At one point, however, I became aware that the Taliban had placed a price on my head—they were angry that I was attending those meetings, just as they were angry about Afghan girls attending schools. I asked my commanding officer if I still needed to attend, but he felt the religious representation was important. So I continued to go despite the ongoing threat.
I was on active duty for twenty-one years in Oklahoma, Kentucky, Hawaii, Korea, and Germany. I was deployed to Afghanistan while serving in Hawaii. Each assignment was different, so every few years I had to adapt and learn new skills and ways to provide ministry in a very fast-paced environment. I found the Army a great place to minister and I would recommend army chaplaincy for women.
First Lieutenant, Army Reserve
After my first semester in the Reserve Officers Training Corps (ROTC) at Texas A&M, I wanted to join the Army. I wasn’t sure what job I wanted to do, so I went to goarmy.com and started looking through the career opportunities. On the website I found chaplaincy and I was drawn to the idea of having a job where my sole purpose is to serve soldiers. In a profession that often must engage in war, I wanted to bring the love and peace of Christ to soldiers.
In May 2015, I was commissioned into the US Army as a second lieutenant, and since then I have been training to become a chaplain. Currently I serve in the Army Reserve as a first lieutenant chaplain candidate. I have duty one weekend a month at a reserve center in Aurora, Colorado. I am still in school and hope to graduate from Denver Seminary in December with a master of divinity with a concentration in chaplaincy and a certificate in pastoral care.
Army chaplains are responsible for advising their commander on morale, emotional well-being, and spiritual fitness of their soldiers in addition to implementing the commander’s religious support plan by performing or providing religious, spiritual, and moral support to soldiers. Army chaplains are assigned to units, giving them the ability to offer a ministry of presence. When soldiers are on a mission, so is the chaplain. If they are on a ruck march, so is the chaplain.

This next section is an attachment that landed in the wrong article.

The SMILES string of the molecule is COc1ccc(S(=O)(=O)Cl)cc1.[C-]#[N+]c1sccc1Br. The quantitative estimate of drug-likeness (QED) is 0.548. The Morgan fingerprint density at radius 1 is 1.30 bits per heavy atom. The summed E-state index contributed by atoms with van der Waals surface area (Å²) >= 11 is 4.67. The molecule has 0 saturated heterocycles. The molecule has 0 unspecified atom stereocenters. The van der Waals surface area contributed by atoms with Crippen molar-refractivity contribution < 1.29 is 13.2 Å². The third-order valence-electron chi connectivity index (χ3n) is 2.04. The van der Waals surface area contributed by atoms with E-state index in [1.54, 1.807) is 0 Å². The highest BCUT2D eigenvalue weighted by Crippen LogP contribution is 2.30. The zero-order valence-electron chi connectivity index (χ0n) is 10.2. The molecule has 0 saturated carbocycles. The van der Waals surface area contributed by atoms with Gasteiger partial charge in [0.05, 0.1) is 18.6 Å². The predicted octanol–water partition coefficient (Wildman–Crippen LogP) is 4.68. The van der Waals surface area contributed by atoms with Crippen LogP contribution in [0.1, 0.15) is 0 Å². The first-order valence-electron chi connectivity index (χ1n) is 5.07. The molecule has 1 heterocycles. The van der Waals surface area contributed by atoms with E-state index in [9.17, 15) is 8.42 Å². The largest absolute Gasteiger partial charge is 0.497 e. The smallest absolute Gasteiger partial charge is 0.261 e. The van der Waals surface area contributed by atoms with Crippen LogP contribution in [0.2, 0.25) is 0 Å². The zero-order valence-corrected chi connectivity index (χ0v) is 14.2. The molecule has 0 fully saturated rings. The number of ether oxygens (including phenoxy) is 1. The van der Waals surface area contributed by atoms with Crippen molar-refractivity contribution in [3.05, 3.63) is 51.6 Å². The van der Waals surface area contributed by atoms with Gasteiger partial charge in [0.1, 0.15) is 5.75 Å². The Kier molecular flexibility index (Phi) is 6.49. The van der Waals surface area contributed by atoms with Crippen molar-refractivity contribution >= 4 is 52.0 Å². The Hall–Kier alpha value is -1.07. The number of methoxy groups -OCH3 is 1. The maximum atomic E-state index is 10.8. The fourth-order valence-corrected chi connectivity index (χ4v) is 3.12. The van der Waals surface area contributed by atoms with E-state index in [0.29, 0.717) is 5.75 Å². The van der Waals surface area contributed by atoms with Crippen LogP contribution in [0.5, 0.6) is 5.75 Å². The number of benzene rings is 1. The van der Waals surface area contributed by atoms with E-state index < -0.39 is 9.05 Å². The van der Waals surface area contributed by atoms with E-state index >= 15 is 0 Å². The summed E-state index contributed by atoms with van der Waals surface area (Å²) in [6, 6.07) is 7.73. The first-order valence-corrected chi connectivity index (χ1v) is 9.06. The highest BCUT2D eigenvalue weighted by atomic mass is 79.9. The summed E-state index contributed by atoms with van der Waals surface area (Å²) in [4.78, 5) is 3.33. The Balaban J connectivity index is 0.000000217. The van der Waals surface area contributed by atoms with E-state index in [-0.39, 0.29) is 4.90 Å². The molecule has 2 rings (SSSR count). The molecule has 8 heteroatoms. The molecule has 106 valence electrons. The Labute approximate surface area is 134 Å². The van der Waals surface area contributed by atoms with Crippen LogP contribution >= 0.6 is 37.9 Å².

The biggest challenge many women face in any kind of chaplaincy is finding a denomination to ordain them.
The biggest challenge many women face in any kind of chaplaincy is finding a denomination to ordain them. I know of many women who have received the call to become a chaplain, yet the church that they have attended for years will not support them. That’s how I became affiliated with the ECC—I needed to find a denomination that would support me. I met pastor Win Houwen at our alma mater, Texas A&M, in a chance encounter during a celebration of forty years of women being in the Corps of Cadets. I was in the process of applying to become a chaplain candidate in the Army, and the last thing I needed was a denomination endorsement. She helped me find my first ECC church when I moved to Colorado. I attended Centennial Covenant Church in Littleton for three years and was a youth group intern while I was there.
Female chaplains are not rare, but we are largely outnumbered. Last summer I attend the Army Chaplain Basic Officer Leadership Course. Out of ninety students, there were ten females—the most women they have had in years.
My husband, who is an active duty infantry officer, is my number one fan. He is my biggest support and encouragement. Our families are also very loving and encouraging. I have been blessed by the support of professors and friends at seminary and the pastors and congregants of Centennial Covenant Church.
Women Military Chaplains in the ECC
The ECC began ordaining women in 1978 and endorsed the first woman for military chaplaincy ten years later. Today there are 34 endorsed Covenant military chaplains, four of whom are women in active service.
“Those serving as military chaplains must have a strong pastoral identity,” says Theresa Marks, director of pastoral care and deputy ecclesial endorser for the Covenant. “This is not just a job, it is a call. Recruiters I speak with say, ‘Don’t send us people who are good. Send us your best.’ As part of my responsibilities with chaplaincy endorsement, I travel yearly to Washington D.C. for the National Conference on Ministry to the Armed Forces. At that meeting, each branch of the military has consistently called for female chaplains. The Chiefs of Chaplains recognize that more women are serving in the military and that the chaplaincy corps needs to reflect that growth and diversity.”
Chaplains are required to have a graduate degree in theology, be credentialed and endorsed as a qualified leader by their denomination, have at least two years of ministry experience, pass a physical exam and security check, and undergo military training before they can take the oath of office.
“As in any other ministry context, a chaplain must have a ministry license, but they don’t have to be fully ordained from their initial endorsement. We do, however, expect them to be on the pathway to ordination,” explains Marks. “A military chaplain is a solo pastor, youth worker, crisis and marriage counselor, and mentor all wrapped up in a non-anxious presence and working under any and all conditions. It’s not a call for the faint-hearted!”